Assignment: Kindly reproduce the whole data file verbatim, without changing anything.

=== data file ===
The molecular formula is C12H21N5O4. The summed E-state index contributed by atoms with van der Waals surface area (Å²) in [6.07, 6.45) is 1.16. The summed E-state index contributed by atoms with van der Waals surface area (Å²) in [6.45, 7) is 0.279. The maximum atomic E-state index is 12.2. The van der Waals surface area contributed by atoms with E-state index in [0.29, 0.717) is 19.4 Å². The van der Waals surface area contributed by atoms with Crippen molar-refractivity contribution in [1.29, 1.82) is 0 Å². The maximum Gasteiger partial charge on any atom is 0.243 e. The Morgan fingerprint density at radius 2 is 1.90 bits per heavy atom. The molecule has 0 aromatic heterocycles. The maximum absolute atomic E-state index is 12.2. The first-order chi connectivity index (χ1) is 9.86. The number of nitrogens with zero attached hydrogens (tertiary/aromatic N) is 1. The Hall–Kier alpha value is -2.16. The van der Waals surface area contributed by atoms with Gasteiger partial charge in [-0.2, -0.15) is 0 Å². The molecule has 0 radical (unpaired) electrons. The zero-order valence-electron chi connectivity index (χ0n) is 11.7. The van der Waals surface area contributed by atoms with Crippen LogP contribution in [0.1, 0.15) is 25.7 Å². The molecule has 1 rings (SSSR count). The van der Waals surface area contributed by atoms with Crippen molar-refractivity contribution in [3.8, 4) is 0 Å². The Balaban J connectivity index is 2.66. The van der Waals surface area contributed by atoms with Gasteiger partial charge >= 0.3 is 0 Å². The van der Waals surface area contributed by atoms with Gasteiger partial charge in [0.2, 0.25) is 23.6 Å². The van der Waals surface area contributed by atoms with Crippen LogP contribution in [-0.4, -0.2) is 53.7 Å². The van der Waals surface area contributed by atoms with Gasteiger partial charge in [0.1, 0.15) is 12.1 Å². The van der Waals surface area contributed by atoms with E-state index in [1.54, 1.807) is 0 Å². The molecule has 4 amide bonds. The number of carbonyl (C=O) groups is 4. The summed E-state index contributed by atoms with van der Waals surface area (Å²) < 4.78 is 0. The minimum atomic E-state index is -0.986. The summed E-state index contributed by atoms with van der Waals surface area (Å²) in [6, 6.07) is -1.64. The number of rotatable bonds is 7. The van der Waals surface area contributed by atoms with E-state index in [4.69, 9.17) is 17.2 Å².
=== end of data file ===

The molecular formula is C12H21N5O4. The summed E-state index contributed by atoms with van der Waals surface area (Å²) in [6.07, 6.45) is 1.16. The summed E-state index contributed by atoms with van der Waals surface area (Å²) in [6.45, 7) is 0.279. The maximum atomic E-state index is 12.2. The van der Waals surface area contributed by atoms with E-state index in [0.29, 0.717) is 19.4 Å². The van der Waals surface area contributed by atoms with Crippen molar-refractivity contribution in [1.29, 1.82) is 0 Å². The maximum Gasteiger partial charge on any atom is 0.243 e. The Morgan fingerprint density at radius 2 is 1.90 bits per heavy atom. The molecule has 0 aromatic heterocycles. The maximum absolute atomic E-state index is 12.2. The first-order chi connectivity index (χ1) is 9.86. The number of nitrogens with zero attached hydrogens (tertiary/aromatic N) is 1. The Hall–Kier alpha value is -2.16. The van der Waals surface area contributed by atoms with Gasteiger partial charge in [-0.2, -0.15) is 0 Å². The molecule has 0 radical (unpaired) electrons. The zero-order valence-electron chi connectivity index (χ0n) is 11.7. The van der Waals surface area contributed by atoms with Crippen LogP contribution in [0.1, 0.15) is 25.7 Å². The molecule has 1 rings (SSSR count). The van der Waals surface area contributed by atoms with Crippen molar-refractivity contribution in [3.8, 4) is 0 Å². The Balaban J connectivity index is 2.66. The van der Waals surface area contributed by atoms with Gasteiger partial charge >= 0.3 is 0 Å². The van der Waals surface area contributed by atoms with Gasteiger partial charge in [0.2, 0.25) is 23.6 Å². The van der Waals surface area contributed by atoms with Crippen LogP contribution in [-0.4, -0.2) is 53.7 Å². The van der Waals surface area contributed by atoms with Gasteiger partial charge in [0.1, 0.15) is 12.1 Å². The van der Waals surface area contributed by atoms with E-state index in [1.54, 1.807) is 0 Å². The molecule has 4 amide bonds. The number of carbonyl (C=O) groups is 4. The summed E-state index contributed by atoms with van der Waals surface area (Å²) < 4.78 is 0. The minimum atomic E-state index is -0.986. The summed E-state index contributed by atoms with van der Waals surface area (Å²) in [6, 6.07) is -1.64. The number of rotatable bonds is 7. The van der Waals surface area contributed by atoms with E-state index in [4.69, 9.17) is 17.2 Å².